What was the outcome of R v Wilson and Sprason (1995)?

CoA quashed the convictions of the D’s.


What is a prosecution right to stand by jurors?

Allows juror who has been stood by to be put at end of list of potential jurors.


What Courts are juries used in?

Crown Court, High Court, County Court and Coroner’s Court.


How are juries used in the Coroner’s Court?

To enquire into deaths, 7-11 jurors used.


What is the role of the Jury?

To decide whether D is guilty.


What is directed acquittal?

Judge can direct a jury to acquit.


Can a judge refuse a jury’s decision?

No, judges have to accept a jury’s decision.


What is the case associated with judge refusing jury’s decision?

Bushell’s Case (1670).


What happened in Bushell’s Case (1670)?

Jurors refused to convict Quaker activists so judge told them to convict or he’d throw them in jail. Still refused, so court fined them and committed them to prison until fines were paid.


What was the outcome of Bushell’s Case (1670)?

Court of Common Pleas ordered their release, held jurors couldn’t be punished for their verdict.


What has the government done to try to limit/reduce the use of juries?

Passed the Criminal Law Act 1977 which removed the right to jury in significant number of offences.


How can a majority verdict be accepted?

If after at least 2 hours jurors have still not come to a decision.


What can a majority verdict be made up of?

11-1 or 10-2. If jury falls under 12, only 1 juror can disagree. If only 9 jurors, has to be a unanimous verdict.


What number of jurors can a jury not fall below?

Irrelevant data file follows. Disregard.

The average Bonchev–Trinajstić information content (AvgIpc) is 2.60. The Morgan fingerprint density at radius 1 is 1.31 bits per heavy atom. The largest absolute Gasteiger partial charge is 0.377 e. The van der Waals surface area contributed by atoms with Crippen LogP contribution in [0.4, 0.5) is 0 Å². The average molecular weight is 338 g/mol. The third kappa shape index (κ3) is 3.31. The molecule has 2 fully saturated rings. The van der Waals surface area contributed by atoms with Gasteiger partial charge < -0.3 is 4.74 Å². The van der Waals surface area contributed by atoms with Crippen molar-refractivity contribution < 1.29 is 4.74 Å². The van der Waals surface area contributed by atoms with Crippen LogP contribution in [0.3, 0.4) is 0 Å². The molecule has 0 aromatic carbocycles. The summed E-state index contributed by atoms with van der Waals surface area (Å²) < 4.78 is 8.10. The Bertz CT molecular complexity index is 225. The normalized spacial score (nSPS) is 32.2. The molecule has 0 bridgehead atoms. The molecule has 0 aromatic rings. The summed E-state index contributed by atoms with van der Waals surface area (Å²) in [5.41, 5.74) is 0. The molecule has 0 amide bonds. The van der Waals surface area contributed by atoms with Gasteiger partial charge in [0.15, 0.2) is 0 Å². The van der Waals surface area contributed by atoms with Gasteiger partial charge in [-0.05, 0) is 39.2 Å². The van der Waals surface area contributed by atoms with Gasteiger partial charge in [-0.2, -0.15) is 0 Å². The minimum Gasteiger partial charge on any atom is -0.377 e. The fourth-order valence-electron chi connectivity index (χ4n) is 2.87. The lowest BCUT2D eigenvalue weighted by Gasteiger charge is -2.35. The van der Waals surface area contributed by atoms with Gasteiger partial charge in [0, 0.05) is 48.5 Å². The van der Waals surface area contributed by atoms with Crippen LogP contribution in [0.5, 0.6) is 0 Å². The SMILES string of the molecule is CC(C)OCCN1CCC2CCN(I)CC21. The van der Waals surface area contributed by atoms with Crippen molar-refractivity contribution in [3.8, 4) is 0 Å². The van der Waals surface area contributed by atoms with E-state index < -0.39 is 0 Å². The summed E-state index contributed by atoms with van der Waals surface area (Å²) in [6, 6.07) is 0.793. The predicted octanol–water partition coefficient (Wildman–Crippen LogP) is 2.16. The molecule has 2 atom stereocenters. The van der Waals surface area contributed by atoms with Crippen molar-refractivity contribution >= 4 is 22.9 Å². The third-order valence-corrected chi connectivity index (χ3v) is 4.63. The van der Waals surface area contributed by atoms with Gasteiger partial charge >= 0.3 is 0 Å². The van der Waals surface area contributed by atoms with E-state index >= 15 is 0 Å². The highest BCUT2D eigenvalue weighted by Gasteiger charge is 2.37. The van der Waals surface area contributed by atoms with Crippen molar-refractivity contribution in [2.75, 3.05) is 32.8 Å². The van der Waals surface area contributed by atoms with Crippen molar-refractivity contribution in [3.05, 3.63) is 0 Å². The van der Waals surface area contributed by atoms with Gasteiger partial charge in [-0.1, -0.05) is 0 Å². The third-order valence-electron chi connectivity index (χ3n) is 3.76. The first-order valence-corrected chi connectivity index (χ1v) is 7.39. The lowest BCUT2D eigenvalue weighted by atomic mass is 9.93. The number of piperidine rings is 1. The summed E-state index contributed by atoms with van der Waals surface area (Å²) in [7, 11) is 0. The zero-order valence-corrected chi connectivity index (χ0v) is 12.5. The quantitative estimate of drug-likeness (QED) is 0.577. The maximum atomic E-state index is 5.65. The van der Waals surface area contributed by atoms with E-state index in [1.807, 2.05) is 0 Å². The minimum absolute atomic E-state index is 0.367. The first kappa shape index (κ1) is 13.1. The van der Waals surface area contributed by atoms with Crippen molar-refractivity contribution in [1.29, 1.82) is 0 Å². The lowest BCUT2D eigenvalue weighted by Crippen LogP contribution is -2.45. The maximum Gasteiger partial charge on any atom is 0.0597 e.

9 jurors.


Why can’t there be any enquiry into how a jury’s decision was made?

It’s made in secret.


What is the disadvantage of juror’s decision being made in secret?

We don’t know how the decision was made or if they understood a point.


What are the criticisms of the selection process of jurors?

• Use of electoral register not representative.
• No right to ethnically balanced jury.
• Disqualified jurors may hide this and sit.
• Excusals may lead to an unrepresentative jury.
• Prosecutions Right to stand by, may be seen as an advantage.


What are the advantages of a Jury?

• Public Confidence.
• Jury Equity.
• Open System of Justice.
• Secrecy of Jury Room.
• Impartiality.


What is the case associated with Jury equity?

R v Owen.


What happened in R v Owen?

Man tried to kill lorry driver who killed son.


What was the outcome of R v Owen?

Received a very lenient sentence, jury acquitted despite very strong evidence.


What are the disadvantages of a Jury?

• Media influence.
• Jurors may be influenced by eloquent lawyers of judges when summing up.
• Bias.
• Lack of understanding.
• Secrecy.
• Fraud trails.
• High Acquittal Rates.
• Jury nobbling and intimidation.
• Problems when jurors don’t follow rules.
• Compulsory nature of jury service is unpopular.
• Problems in relation to civil juries.


What case is associated with Jurors may be influenced by eloquent lawyers of judges when summing up?

R v Alexander (2004).


What happened in R v Alexander (2004)?

Juror sent notes to barrister asking for a date.


What case is associated with bias of juries?

Sander v UK (2000) ECHR.


What happened in Sander v UK (2000) ECHR?

Jurors were making racist remarks.


What was the outcome of Sander v UK (2000) ECHR?

Held there was a breach of Article 6 of the ECHR.


What case is associated with the secrecy of a jury?

Young (1991).


What happened in Young (1991)?

Jurors had a séance to try and contact the victim and returned a guilty verdict.


What was the outcome of Young (1991)?

CoA quashed conviction and ordered a retrial. Court could inquire into happening as it was not part of the discussion in the jury room.


What are the recommendations for change for Juries?

Trial by single judge.
A panel of judges.
Judge plus lay assessors.
A mini jury.